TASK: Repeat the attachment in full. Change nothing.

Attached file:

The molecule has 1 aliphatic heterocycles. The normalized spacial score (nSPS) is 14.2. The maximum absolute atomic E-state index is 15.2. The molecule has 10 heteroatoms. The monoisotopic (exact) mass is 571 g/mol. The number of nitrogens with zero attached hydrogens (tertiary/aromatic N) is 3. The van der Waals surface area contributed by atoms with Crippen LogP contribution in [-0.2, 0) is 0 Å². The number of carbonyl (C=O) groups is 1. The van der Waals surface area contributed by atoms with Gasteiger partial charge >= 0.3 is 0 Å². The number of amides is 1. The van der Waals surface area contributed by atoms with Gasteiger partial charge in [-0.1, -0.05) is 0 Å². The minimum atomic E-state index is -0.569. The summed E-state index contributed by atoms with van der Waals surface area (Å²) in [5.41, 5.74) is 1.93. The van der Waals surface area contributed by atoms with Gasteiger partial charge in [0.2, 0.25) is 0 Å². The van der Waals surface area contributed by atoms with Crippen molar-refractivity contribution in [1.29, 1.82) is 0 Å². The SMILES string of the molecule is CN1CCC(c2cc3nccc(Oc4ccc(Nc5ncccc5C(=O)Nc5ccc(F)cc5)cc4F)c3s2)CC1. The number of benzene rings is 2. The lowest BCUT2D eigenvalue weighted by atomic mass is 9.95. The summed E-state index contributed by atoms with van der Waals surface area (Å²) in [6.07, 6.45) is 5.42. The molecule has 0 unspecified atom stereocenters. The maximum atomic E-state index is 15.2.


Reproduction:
The molecule has 1 aliphatic heterocycles. The normalized spacial score (nSPS) is 14.2. The maximum absolute atomic E-state index is 15.2. The molecule has 10 heteroatoms. The monoisotopic (exact) mass is 571 g/mol. The number of nitrogens with zero attached hydrogens (tertiary/aromatic N) is 3. The van der Waals surface area contributed by atoms with Crippen LogP contribution in [-0.2, 0) is 0 Å². The number of carbonyl (C=O) groups is 1. The van der Waals surface area contributed by atoms with Gasteiger partial charge >= 0.3 is 0 Å². The number of amides is 1. The van der Waals surface area contributed by atoms with Gasteiger partial charge in [-0.1, -0.05) is 0 Å². The minimum atomic E-state index is -0.569. The summed E-state index contributed by atoms with van der Waals surface area (Å²) in [5.41, 5.74) is 1.93. The van der Waals surface area contributed by atoms with Gasteiger partial charge in [0.2, 0.25) is 0 Å². The van der Waals surface area contributed by atoms with Crippen molar-refractivity contribution in [1.29, 1.82) is 0 Å². The SMILES string of the molecule is CN1CCC(c2cc3nccc(Oc4ccc(Nc5ncccc5C(=O)Nc5ccc(F)cc5)cc4F)c3s2)CC1. The number of benzene rings is 2. The lowest BCUT2D eigenvalue weighted by atomic mass is 9.95. The summed E-state index contributed by atoms with van der Waals surface area (Å²) in [6.07, 6.45) is 5.42. The molecule has 0 unspecified atom stereocenters. The maximum atomic E-state index is 15.2.